11. 11. 10 CBO Type of Education Chosen Under the Post-9/11 GI Bill, by Beneficiary Type, 2016 Beneficiaries chose undergraduate programs more often than other types of educational programs, but children were much more likely to choose undergraduate programs than were veterans and spouses. Percentage of Beneficiaries
  12. 12. 11 CBO Type of Institution Attended Under the Post-9/11 GI Bill, by Beneficiary Type, 2016 For-profit schools accounted for a substantial share of the programs attended by veterans and spouses under the Post- 9/11 GI Bill. By contrast, most service members’ children used the benefit to attend a public college or university. Percentage of Beneficiaries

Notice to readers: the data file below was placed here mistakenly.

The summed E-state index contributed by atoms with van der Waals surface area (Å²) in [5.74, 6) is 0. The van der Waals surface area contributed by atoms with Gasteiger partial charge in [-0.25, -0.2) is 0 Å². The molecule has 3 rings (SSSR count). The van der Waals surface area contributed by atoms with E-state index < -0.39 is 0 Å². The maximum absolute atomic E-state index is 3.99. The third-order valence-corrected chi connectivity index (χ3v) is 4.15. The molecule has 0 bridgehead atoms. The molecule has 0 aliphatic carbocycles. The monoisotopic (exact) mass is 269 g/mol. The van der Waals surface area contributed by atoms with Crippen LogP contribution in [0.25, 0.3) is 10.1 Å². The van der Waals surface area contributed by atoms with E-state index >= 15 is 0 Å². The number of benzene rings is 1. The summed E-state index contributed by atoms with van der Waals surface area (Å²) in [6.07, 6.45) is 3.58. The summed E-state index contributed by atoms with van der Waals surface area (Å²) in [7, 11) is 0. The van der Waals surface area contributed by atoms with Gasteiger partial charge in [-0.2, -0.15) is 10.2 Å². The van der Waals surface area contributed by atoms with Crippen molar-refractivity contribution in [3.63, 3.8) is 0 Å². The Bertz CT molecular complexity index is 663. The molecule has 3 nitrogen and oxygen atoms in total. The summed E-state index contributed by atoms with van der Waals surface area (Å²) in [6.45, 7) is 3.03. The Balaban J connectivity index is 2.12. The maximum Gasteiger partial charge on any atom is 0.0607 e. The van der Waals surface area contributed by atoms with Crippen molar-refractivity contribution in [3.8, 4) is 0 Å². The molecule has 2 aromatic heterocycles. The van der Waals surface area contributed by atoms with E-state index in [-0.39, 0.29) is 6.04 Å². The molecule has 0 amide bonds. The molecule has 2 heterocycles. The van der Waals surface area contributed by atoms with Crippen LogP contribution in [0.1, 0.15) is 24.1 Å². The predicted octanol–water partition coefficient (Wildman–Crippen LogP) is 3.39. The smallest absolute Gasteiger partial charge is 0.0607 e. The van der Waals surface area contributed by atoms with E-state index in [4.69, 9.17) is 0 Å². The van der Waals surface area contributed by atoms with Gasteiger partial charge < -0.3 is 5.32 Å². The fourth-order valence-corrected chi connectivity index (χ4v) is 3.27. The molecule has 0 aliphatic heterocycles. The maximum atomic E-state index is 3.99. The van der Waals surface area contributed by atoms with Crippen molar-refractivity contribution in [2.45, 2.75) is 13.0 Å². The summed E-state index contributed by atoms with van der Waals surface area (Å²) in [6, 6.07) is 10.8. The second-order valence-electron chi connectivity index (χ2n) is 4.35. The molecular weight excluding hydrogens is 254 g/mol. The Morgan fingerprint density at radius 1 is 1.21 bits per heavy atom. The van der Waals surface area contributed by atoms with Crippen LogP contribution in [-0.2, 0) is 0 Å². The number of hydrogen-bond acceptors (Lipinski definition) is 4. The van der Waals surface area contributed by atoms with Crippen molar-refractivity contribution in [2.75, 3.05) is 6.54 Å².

13. 13. 12 CBO Online Program Use Under the Post-9/11 GI Bill, by Beneficiary Type, 2016 Few beneficiaries chose online programs. Of those who did, most enrolled in for-profit programs.
  14. 14. 13 CBO Online Program Use Under the Post-9/11 GI Bill, by Beneficiary Type, 2016 (Continued) Percent
  15. 15. 14 CBO Average Outlay on the Post-9/11 GI Bill’s Benefits, by Beneficiary Type, 2016 After housing, tuition and fees accounted for the greatest share of the money spent for veterans and children. Many spouses attend school while the service member is on active duty, so they already receive a housing benefit through the service member. Thousands of 2018 Dollars
  16. 16. 15 CBO Institutions’ Tuition and Fees: CBO’s Findings